Remembering Robert B. Parker: Why I Love Susan Silverman (and Spenser Too)

What Women Really Think
Jan. 20 2010 2:38 PM

Remembering Robert B. Parker: Why I Love Susan Silverman (and Spenser Too)

Robert Parker, who died yesterday at 77, wrote his Spenser detective series in two speeds. Fast for the action sequences and for his friendship with Hawk, the bald, black hit man who never fails him. Slow for Spenser’s food, his clothing, and his love for Susan Silverman. It’s Hawk and Susan that I kept coming back for when I devoured two dozen of these novels in high school and afterward. Spenser’s relationship with Hawk let me peer into a kind of brotherhood that I didn’t know anything about firsthand, as one of four sisters. (We all must have felt that way, since we read these books out loud in the car on long trips.) And his long, intimate, sustaining relationship with Susan? It was a model for the companionate marriage we on DoubleX and many others have spent so much time examining recently. Never mind that they never actually got married.

Here is how Spenser introduced Susan in 1976: "Susan Silverman wasn't beautiful, but there was a tangibility about her... It was hard to tell her age but there was a sense about her of intelligent maturity which put her on my side of thirty." The teenage me already knew that when you get to the other side of 30, that’s what you aim for. A dozen years later in book years, Susan left Spenser for a while for a new job (she got a psychology Ph.D. at Harvard). He found another woman for a time. A bit of lonely bitterness crept into the series, but not enough to throw off the rhythm of these books, which are plotted as well as anything I’ve read by Scott Turow or Tony Hillerman.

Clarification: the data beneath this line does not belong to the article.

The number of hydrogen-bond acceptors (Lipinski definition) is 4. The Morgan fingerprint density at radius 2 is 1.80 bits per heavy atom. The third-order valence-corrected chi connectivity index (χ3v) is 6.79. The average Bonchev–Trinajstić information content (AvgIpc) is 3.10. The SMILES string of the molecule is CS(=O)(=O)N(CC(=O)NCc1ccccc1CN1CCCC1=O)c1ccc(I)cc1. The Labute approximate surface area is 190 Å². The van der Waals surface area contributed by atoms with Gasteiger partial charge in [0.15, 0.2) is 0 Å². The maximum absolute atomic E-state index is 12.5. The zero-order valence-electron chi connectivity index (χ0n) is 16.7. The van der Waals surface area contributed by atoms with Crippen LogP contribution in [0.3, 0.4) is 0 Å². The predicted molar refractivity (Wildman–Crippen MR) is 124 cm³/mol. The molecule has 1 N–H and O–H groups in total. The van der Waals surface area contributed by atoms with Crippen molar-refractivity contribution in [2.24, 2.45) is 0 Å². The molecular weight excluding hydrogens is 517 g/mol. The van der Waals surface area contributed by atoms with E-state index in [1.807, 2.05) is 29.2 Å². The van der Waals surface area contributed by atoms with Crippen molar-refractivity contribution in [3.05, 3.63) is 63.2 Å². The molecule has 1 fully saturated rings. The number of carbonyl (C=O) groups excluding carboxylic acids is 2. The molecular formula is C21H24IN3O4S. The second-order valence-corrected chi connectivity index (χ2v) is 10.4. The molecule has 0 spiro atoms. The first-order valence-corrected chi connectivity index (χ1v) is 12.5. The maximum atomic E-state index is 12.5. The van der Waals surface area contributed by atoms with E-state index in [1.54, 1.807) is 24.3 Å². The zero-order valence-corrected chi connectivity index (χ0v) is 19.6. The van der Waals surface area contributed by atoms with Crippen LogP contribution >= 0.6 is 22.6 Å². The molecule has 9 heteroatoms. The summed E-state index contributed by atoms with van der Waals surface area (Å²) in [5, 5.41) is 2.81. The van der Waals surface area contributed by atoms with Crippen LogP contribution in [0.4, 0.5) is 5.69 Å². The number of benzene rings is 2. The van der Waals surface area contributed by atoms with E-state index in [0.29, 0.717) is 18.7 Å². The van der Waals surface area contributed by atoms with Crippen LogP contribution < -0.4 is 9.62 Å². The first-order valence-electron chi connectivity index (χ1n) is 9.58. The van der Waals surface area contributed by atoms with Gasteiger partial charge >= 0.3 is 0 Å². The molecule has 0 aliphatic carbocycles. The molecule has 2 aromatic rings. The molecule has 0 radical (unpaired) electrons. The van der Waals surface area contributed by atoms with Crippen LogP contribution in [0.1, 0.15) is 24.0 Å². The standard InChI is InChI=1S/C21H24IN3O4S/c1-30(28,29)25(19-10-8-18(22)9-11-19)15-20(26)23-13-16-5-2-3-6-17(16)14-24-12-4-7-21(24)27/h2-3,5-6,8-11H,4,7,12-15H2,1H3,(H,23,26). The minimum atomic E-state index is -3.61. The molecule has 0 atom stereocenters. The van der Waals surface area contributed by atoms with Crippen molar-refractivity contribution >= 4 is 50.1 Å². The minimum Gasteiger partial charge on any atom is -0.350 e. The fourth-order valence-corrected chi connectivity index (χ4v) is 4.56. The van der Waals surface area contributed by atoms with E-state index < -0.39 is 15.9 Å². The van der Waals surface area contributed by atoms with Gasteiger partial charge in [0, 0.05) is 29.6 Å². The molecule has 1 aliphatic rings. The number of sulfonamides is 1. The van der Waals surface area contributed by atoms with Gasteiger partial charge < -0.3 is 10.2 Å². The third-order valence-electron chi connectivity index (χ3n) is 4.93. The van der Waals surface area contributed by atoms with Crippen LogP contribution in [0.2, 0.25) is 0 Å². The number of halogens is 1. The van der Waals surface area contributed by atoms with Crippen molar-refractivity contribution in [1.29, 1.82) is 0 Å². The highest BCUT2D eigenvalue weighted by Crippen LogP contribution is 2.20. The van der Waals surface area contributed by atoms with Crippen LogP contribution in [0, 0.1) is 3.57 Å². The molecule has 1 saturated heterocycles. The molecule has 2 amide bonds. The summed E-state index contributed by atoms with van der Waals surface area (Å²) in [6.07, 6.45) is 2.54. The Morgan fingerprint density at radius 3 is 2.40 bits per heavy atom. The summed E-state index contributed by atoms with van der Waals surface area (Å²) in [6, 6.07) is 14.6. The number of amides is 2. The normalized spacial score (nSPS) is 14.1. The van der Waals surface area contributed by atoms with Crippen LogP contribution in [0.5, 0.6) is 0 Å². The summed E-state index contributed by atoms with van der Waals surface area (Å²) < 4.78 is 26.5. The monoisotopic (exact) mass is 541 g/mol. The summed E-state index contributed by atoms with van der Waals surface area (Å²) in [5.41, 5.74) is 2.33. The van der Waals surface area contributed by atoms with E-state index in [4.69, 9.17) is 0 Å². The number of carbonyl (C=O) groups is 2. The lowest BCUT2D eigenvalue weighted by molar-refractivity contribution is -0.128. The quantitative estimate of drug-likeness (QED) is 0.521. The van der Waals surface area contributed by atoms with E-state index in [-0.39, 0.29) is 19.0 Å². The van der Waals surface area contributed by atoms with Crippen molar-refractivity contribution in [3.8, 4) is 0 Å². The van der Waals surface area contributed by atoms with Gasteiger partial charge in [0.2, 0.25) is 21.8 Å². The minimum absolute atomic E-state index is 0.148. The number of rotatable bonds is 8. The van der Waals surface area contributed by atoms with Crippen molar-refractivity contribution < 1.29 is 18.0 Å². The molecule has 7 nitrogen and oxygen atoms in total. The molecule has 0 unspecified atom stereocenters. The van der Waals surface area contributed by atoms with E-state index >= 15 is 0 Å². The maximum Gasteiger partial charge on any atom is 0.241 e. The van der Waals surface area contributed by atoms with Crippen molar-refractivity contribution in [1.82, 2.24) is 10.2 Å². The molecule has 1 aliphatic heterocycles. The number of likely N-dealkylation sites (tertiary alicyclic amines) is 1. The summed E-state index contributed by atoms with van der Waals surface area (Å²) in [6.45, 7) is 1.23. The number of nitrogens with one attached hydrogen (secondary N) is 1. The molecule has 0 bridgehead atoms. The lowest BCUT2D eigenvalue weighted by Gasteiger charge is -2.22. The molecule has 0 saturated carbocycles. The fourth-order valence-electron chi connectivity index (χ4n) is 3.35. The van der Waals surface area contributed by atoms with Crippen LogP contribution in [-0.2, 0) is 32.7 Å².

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Eventually, Spenser has to rescue Susan. This occurs in the only book in the series that I remembered the title of when I heard that Parker died: A Catskill Eagle . It came out in 1985. It threw me. Susan had become helpless, cold, selfish, no fun. I hardly knew her. I got mad and stopped reading Spenser books for a while. It soured me on the TV show, too (though the casting of Hawk was masterful).

Every profile of Parker points out that he himself is the basis for Spenser (except Parker was shorter) and his wife Joan is Susan. I don’t know what fissure opened up between the real couple in the mid 1980s, but it produced what reviewers say is the only bad book in the series. The Parkers’ marriage recovered, and with it the novels. There are a couple of missteps over the years but considering the man lived with his characters through 37 books, it’s remarkable that his affection for them persisted undiminished.

Louis B. Park of the Houston Chronicle (whom I trust because he hated A Catskill Eagle , too) wrote in 2003 that "Spenser readers are pretty much divided into two camps: those who love Susan Silverman and Spenser's dedication to her (not to mention constant mooning over her) and those who wish she would fall out a window." I’m clearly in the first camp. I guess you can read the Spenser novels and skip the slow Susan bits without missing much of the plot. But it’s Spenser’s loyalty to Susan that explains why he’s the private eye you’d most want to hire.

(Cross posted on Slate's culture blog, Brow Beat .)

Emily Bazelon was a Slate senior editor from 2005 to 2014. She is the author of Sticks and Stones.

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